A power supply circuit according to the present invention is shown in FIG. 1, and includes a plurality of resistors R1, R2, R3, R4, a diode D1, a plurality of capacitors C1, C2, C3, a zener diode ZD1, and a varistor MOV1. The diode D1 and resistors R2, R3, and R4 provide half-wave rectification and voltage reduction, and convert a high voltage AC input into a lower voltage, unfiltered DC signal. As will be recognized by one skilled in the art, the diode D1 serves as a half-wave rectifier and the resistors R2, R3, R4 serve as a voltage divider, and reduce the voltage of the rectified DC signal.
The resistors R2, R3, R4 may, naturally, be replaced by as single resistor. However, a plurality of resistors is preferred to keep the individual resistor's power rating lower, and to reduce the negative effects of resistor failure. Hence, using a plurality of resistors R2, R3, R4 reduces the cost of the power supply circuit and provides more reliable operation than would a power supply circuit which replaces the resistors R2, R3, R4 with a single resistor.
The zener diode ZD1 provides voltage regulation. The capacitor C2 rejects or filters reduces ripple voltage. The capacitor C3 rejects or filters high frequency noise. The varistor MOV1 protects the circuits from high energy voltage surges. The resistor R1 and capacitor C1 provide noise immunity from electrically fast transients present on the line from switching of motors resulting, in part, from heavy loads.
In a power supply circuit according to the present invention, the following component values or designations have been used successfully: R1 51Ω, 0.25 W; R2 820Ω, 2.00 W; R3 820 Ω, 2.00 W; R4 820Ω, 2.00 W; C1 0.068 μF; C2 470.000 μF, 35V; C3 0.100 μF; MOV1 150V, 40J; D1 1N4004; ZD1 1N5242B, 0.5 W.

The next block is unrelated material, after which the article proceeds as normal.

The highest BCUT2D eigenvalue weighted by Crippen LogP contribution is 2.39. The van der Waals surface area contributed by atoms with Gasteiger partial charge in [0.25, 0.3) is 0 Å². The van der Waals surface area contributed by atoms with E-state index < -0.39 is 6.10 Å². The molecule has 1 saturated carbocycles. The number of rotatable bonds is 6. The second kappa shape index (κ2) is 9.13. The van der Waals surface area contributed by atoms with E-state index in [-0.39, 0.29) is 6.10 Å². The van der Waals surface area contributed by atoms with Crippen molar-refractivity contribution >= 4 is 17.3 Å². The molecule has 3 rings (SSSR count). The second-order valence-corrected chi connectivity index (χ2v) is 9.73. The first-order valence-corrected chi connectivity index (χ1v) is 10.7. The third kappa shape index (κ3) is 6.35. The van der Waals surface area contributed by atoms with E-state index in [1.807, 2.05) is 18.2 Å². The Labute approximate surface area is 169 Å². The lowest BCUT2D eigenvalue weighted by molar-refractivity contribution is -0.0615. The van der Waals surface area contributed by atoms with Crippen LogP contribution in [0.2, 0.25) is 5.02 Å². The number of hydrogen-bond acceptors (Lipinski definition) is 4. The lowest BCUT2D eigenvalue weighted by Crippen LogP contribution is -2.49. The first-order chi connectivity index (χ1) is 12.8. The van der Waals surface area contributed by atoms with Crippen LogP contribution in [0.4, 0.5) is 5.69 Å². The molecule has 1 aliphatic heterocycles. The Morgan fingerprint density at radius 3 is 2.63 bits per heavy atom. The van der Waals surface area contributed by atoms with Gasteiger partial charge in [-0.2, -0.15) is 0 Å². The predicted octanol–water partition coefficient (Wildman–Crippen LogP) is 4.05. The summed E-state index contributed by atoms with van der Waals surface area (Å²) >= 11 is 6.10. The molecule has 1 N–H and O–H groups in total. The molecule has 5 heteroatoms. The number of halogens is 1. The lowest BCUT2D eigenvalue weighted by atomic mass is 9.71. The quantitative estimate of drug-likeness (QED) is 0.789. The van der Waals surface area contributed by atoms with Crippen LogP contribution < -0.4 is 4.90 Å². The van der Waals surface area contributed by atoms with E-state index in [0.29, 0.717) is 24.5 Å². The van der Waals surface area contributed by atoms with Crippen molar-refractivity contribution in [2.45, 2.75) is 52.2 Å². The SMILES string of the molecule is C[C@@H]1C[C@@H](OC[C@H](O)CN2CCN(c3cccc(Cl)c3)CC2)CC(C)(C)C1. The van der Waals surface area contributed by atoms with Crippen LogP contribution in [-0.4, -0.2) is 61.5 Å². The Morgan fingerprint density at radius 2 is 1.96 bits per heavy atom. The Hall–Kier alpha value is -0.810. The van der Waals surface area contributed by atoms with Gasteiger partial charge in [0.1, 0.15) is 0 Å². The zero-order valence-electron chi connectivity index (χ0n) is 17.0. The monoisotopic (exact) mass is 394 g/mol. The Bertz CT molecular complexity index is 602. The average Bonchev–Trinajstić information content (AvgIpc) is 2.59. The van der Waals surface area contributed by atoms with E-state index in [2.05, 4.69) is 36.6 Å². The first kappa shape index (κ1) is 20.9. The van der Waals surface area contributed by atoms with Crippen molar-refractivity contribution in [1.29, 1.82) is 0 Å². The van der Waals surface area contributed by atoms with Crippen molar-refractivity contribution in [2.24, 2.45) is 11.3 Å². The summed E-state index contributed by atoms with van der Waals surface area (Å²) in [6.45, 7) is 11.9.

The moisture sensor circuit, shown in FIG. 2, includes a 555-type integrated circuit U1 (hereafter referred to as the timer motor controller U1), a plurality of resistors R6, R7, R8, a plurality of capacitors C4, C5, C6, a pair of contact moisture sensors 20, a triac SCR1, and a timer motor TM1. The timer motor controller U1, resistor R6, and triac SCR1 define a timer motor control circuit.
In a moisture sensor circuit according to the present invention, the following component values or designations have been used successfully: R6 1kΩ, 0.25 W; R7 5kΩ, 0.25 W; R8 20kΩ, 0.25 W; C4 0.001 μF; C5 10.000 μF, 25V; C6 0.100 μF; U1 LM555; SCR1 MAC97/97A.
The timer motor controller U1 functions generally as a comparator, and outputs a voltage signal at pin 3, either high or low, dependent upon the voltage applied at an input (pin 6) as compared to a reference voltage supplied from the power supply circuit (FIG. 1) and applied at pin 8. Generally, when the input voltage at pin 6 of the timer motor controller U1 is high as compared to the reference voltage at pin 8, the output at pin 3 is low, and the triac SCR1 is turned off. Keeping the triac SCR1 off disconnects the timer motor, and prevents the timer from counting down toward the end of the drying cycle.
When the input voltage at pin 6 of the timer motor controller U1 is low as compared to the reference voltage applied at pin 8, the output at pin 3 is high, and the triac SCR1 is turned on. Turning on the triac SCR1 activates the timer motor, and permits the timer to count down toward the end of the drying cycle.